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This happens because the original strip only has one edge, twice as long as the original strip. Cutting creates a second independent edge of the same length, half on each side of the scissors.
Cutting this new, longer, strip down the middle creates two strips wound around each other, each with two full twists. If the strip is cut along about a third in from the edge, it creates two strips: the center third is a thinner Möbius strip, the same length as the original strip.
The other is a thin strip with two full twists, a neighborhood of the edge of the original strip, with twice the length of the original strip.
Other analogous strips can be obtained by similarly joining strips with two or more half-twists in them instead of one.
For example, a strip with three half-twists, when divided lengthwise, becomes a twisted strip tied in a trefoil knot.
If this knot is unravelled, the strip has eight half-twists. One way to represent the Möbius strip embedded in three-dimensional Euclidean space is by the parametrization:.
For a smaller aspect ratio, it is not known whether a smooth embedding is possible. If the Möbius strip in three-space is only once continuously differentiable class C 1 , however, then the theorem of Nash-Kuiper shows that no lower bound exists.
A method of making a Möbius strip from a rectangular strip too wide to simply twist and join e. This folded strip, three times as long as it is wide, would be long enough to then join at the ends.
This method works in principle, but becomes impractical after sufficiently many folds, if paper is used. Using normal paper, this construction can be folded flat , with all the layers of the paper in a single plane, but mathematically, whether this is possible without stretching the surface of the rectangle is not clear.
A less used presentation of the Möbius strip is as the topological quotient of a torus. The diagonal of the square the points x , x where both coordinates agree becomes the boundary of the Möbius strip, and carries an orbifold structure, which geometrically corresponds to "reflection" — geodesics straight lines in the Möbius strip reflect off the edge back into the strip.
The Möbius strip is a two-dimensional compact manifold i. It is a standard example of a surface that is not orientable.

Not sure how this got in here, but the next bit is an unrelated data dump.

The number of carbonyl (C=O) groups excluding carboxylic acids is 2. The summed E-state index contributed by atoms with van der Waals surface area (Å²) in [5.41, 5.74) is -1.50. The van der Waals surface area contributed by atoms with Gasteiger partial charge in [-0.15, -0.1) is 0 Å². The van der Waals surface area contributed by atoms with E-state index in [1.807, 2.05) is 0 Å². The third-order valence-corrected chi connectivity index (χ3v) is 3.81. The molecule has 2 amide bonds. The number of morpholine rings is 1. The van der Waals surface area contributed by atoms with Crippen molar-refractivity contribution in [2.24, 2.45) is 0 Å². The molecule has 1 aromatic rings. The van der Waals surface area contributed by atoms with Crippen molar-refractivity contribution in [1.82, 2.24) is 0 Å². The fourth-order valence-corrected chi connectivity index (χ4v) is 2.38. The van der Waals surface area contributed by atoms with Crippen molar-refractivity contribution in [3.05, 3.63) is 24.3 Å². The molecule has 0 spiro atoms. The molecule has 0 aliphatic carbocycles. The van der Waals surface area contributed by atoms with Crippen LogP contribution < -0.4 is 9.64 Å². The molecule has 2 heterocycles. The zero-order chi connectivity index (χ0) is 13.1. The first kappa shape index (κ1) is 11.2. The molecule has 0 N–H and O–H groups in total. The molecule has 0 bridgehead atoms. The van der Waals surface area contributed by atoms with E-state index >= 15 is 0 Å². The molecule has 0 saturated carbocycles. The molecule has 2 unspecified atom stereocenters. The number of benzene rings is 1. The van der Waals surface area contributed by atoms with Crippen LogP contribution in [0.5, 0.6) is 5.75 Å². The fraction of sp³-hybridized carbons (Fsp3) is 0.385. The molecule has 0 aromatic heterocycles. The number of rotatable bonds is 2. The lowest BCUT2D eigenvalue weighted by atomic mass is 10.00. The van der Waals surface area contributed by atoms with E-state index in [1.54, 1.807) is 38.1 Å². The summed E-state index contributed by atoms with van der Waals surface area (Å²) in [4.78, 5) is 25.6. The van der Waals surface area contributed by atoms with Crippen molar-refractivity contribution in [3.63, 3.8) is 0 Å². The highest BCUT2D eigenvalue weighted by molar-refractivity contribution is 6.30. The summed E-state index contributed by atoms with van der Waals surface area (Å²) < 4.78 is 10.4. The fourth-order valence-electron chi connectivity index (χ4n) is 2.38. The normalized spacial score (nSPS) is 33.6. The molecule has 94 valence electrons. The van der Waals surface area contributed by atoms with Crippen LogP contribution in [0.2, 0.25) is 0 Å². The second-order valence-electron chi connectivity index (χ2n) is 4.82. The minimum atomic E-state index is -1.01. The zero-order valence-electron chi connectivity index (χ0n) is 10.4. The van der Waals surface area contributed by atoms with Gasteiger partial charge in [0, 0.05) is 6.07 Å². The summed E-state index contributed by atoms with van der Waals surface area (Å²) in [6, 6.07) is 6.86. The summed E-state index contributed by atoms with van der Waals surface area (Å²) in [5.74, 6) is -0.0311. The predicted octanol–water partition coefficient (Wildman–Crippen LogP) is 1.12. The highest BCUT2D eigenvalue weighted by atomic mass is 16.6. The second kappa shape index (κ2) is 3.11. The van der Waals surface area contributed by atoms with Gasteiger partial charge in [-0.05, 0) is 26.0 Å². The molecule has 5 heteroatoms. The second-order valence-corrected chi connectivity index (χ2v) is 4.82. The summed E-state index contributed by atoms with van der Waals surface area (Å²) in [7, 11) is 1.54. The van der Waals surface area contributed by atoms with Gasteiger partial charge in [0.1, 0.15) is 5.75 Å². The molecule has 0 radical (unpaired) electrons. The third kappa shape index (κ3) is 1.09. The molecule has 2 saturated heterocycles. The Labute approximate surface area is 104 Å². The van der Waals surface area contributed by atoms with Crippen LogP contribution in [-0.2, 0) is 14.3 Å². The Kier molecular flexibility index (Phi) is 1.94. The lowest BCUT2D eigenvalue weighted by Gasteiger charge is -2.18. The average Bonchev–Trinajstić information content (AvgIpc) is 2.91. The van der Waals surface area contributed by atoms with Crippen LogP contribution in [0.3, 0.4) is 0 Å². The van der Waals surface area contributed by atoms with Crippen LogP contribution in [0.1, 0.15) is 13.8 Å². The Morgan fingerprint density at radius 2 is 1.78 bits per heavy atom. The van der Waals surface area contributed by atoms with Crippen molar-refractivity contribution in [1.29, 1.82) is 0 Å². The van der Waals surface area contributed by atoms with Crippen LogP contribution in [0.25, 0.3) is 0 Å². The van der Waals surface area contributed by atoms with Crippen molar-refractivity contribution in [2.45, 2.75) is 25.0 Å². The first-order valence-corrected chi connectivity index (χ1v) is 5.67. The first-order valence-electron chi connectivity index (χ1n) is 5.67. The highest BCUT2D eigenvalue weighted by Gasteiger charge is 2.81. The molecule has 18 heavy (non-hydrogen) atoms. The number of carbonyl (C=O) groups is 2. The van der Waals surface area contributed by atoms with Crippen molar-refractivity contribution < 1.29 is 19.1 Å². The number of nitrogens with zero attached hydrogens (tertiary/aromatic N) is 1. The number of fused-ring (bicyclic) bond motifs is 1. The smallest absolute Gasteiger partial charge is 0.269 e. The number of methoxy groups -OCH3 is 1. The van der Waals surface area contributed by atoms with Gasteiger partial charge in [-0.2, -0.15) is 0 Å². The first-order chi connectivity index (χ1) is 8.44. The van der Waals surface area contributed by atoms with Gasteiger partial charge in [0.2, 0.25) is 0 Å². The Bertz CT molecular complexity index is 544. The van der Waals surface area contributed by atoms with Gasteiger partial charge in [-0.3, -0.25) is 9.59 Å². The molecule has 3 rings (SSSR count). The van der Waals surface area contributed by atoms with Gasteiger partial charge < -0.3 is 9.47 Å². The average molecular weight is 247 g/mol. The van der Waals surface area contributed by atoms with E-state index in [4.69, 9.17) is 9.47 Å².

In fact, the Möbius strip is the epitome of the topological phenomenon of nonorientability. This is because two-dimensional shapes surfaces are the lowest-dimensional shapes for which nonorientability is possible and the Möbius strip is the only surface that is topologically a subspace of every nonorientable surface.
As a result, any surface is nonorientable if and only if it contains a Möbius band as a subspace. The Möbius strip is also a standard example used to illustrate the mathematical concept of a fiber bundle.
Looking only at the edge of the Möbius strip gives a nontrivial two point or Z 2 bundle over S 1. A simple construction of the Möbius strip that can be used to portray it in computer graphics or modeling packages is:.
The open Möbius band is formed by deleting the boundary of the standard Möbius band. It may be constructed as a surface of constant positive, negative, or zero Gaussian curvature.
In the cases of negative and zero curvature, the Möbius band can be constructed as a geodesically complete surface, which means that all geodesics "straight lines" on the surface may be extended indefinitely in either direction.
The group of isometries of this Möbius band is 1-dimensional and is isomorphic to the special orthogonal group SO 2.
The resulting metric makes the open Möbius band into a geodesically complete flat surface i.
This is the only metric on the Möbius band, up to uniform scaling, that is both flat and complete. The group of isometries of this Möbius band is 1-dimensional and is isomorphic to the orthogonal group SO 2.
Constant positive curvature: A Möbius band of constant positive curvature cannot be complete, since it is known that the only complete surfaces of constant positive curvature are the sphere and the projective plane.
The open Möbius band is homeomorphic to the once-punctured projective plane, that is, P 2 with any one point removed. This may be thought of as the closest that a Möbius band of constant positive curvature can get to being a complete surface: just one point away.
The group of isometries of this Möbius band is also 1-dimensional and isomorphic to the orthogonal group O 2. The space of unoriented lines in the plane is diffeomorphic to the open Möbius band.
Hence the same group forms a group of self-homeomorphisms of the Möbius band described in the previous paragraph.
But there is no metric on the space of lines in the plane that is invariant under the action of this group of homeomorphisms.
In this sense, the space of lines in the plane has no natural metric on it. This means that the Möbius band possesses a natural 4-dimensional Lie group of self-homeomorphisms, given by GL 2, R , but this high degree of symmetry cannot be exhibited as the group of isometries of any metric.